Last Sunday after Epiphany, Year A

carl_heinrich_bloch_the_transfiguration1A Called to the Mountaintop

Have we received a call from God to come up to the mountaintop? If so, we would be in good company.

The LORD said to Moses, “Come up to me on the mountain, and wait there; and I will give you the tablets of stone, with the law and the commandment, which I have written for their instruction.” So Moses set out with his assistant Joshua, and Moses went up into the mountain of God.   (Exodus 24:12-13)

God calls us up to His mountain. He is calling everyone to do so. Her calls us each by name. Are we listening? Peter, James, and John were listening. We read in Matthew:

Six days later, Jesus took with him Peter and James and his brother John and led them up a high mountain, by themselves.   (Matthew 17:)

There is a purpose for a mountaintop experience. Moses was called by God to receive His commandments which established the Old Covenant. Peter, James, and John were called by Jesus up to the Mount of Transfiguration to understand the New Covenant.

On the mountain we learn the purposes and plans of God, if we are attentive. In today’s Gospel we read:

Then Peter said to Jesus, “Lord, it is good for us to be here; if you wish, I will make three dwellings here, one for you, one for Moses, and one for Elijah.” While he was still speaking, suddenly a bright cloud overshadowed them, and from the cloud a voice said, “This is my Son, the Beloved; with him I am well pleased; listen to him!” When the disciples heard this, they fell to the ground and were overcome by fear. But Jesus came and touched them, saying, “Get up and do not be afraid.” And when they looked up, they saw no one except Jesus himself alone.  (Matthew 17:4-8)

Peter had become distracted. He was overwhelmed by the experience. He knew the event was important and he wanted to preserve it. Nonetheless, Peter missed the significance of this event, at least initially. Many Christians today are seeking signs and wonders. These were meant for unbelievers. As Christians we must learn to value what is significant to our spiritual growth and what is central to the will of God. After the resurrection Peter wrote:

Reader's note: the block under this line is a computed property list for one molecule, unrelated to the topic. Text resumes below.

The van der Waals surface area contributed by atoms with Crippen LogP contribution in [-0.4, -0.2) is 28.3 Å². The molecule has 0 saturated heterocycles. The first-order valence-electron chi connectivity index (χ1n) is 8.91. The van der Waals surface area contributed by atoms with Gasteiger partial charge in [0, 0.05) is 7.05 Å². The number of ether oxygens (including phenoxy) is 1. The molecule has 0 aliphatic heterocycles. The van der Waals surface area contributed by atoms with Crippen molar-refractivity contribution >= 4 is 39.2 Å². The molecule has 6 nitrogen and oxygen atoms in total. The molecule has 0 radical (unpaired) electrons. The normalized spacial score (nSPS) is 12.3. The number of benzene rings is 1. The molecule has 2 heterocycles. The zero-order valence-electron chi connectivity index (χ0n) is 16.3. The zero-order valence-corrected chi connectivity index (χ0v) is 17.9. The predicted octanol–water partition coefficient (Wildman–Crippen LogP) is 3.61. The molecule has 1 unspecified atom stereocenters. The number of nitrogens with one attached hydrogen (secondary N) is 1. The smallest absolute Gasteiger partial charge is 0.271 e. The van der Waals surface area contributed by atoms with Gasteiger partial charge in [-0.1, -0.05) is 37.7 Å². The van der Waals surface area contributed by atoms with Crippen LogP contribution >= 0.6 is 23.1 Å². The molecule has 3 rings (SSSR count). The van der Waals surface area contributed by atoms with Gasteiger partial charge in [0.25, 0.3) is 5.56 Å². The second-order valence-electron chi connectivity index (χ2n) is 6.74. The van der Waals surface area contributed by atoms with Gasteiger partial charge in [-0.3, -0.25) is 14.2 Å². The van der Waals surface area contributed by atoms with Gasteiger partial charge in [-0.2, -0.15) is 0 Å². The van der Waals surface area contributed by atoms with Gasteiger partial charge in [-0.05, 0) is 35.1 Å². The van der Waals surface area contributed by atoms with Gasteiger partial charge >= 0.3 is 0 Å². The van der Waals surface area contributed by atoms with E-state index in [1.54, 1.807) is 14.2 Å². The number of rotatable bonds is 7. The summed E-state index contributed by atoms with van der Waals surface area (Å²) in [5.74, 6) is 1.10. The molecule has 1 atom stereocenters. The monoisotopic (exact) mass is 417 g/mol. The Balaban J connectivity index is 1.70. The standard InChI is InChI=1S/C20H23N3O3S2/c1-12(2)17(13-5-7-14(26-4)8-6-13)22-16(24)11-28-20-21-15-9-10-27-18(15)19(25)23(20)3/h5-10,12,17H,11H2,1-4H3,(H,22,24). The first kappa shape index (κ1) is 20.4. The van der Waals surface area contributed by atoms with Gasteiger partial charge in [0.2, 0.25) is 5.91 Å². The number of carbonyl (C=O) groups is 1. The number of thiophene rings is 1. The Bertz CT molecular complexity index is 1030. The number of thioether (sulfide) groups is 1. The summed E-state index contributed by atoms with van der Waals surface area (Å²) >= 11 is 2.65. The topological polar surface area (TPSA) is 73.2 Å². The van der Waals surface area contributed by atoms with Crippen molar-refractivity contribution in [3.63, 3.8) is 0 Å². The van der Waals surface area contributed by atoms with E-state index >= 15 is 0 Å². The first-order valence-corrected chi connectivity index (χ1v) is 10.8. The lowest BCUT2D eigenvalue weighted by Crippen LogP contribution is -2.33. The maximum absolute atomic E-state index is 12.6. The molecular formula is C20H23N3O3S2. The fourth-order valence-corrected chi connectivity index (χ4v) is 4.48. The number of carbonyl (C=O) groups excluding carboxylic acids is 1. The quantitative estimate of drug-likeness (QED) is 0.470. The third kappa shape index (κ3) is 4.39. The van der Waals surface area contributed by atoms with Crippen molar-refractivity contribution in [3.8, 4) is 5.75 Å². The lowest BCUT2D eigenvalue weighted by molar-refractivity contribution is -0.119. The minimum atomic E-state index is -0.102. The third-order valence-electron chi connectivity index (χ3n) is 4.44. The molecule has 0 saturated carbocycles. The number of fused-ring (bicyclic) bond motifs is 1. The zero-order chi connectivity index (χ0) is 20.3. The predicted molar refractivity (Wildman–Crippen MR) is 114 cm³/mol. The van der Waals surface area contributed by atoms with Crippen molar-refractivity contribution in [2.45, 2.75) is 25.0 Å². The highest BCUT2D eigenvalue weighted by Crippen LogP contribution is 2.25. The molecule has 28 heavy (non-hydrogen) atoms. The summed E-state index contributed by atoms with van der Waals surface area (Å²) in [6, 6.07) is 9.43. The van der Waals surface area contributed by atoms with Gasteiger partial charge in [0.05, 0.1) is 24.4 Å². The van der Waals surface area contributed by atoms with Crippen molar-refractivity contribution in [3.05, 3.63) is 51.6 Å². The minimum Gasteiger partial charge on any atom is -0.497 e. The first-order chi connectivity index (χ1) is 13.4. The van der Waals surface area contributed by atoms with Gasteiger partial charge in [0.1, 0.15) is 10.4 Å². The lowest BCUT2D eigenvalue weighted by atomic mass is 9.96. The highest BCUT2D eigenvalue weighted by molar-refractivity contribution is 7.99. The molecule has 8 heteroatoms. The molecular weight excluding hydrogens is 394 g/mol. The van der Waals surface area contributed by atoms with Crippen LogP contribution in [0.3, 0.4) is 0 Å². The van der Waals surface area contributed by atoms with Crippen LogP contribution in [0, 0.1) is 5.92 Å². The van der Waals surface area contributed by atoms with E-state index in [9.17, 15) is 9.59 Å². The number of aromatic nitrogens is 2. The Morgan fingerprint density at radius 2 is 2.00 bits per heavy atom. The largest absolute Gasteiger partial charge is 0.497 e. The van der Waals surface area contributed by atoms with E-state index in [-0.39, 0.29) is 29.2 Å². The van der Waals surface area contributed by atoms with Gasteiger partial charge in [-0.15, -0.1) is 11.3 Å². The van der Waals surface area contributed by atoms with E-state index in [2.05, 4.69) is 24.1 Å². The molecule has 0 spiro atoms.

We did not follow cleverly devised myths when we made known to you the power and coming of our Lord Jesus Christ, but we had been eyewitnesses of his majesty. For he received honor and glory from God the Father when that voice was conveyed to him by the Majestic Glory, saying, “This is my Son, my Beloved, with whom I am well pleased.” We ourselves heard this voice come from heaven, while we were with him on the holy mountain.   (2 Peter 1:16-18)

What was the significant message of the Mount of Transfiguration? Mose and Elijah represented the Law of God and the Prophets. Neither the Law nor the Prophets can grant us salvation. Jesus is the fulfillment of the Law and the Prophets. Salvation is only by grace through faith in Him.

There is also a very significant byproduct of a mountain top experience with God. When Moses came down from Mount Sinai his face shone because he had been in the presence of God. For this reason he wore a veil over his face. As we follow Jesus we are not meant to wear a veil. We are called to shine with the glory of God.

And we all, who with unveiled faces contemplate the Lord’s glory, are being transformed into his image with ever-increasing glory, which comes from the Lord, who is the Spirit.   (2 Corinthians 3:18)

Jesus has purchased the right for us to come up to the mountain of God. Are we willing to spend some of our time with Him. If so, He will change us more and more into His likeness. On the mountain top we are transformed. (We become who or what we worship.) All this is in preparation for the time we, too, will be transfigured. We will be carried away to the Father’s house for a lasting celebration.

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Filed under Epiphany, homily, Jesus, lectionary, liturgical preaching, liturgy, preaching, Revised Common Lectionary, sermon, sermon preparation, Year A

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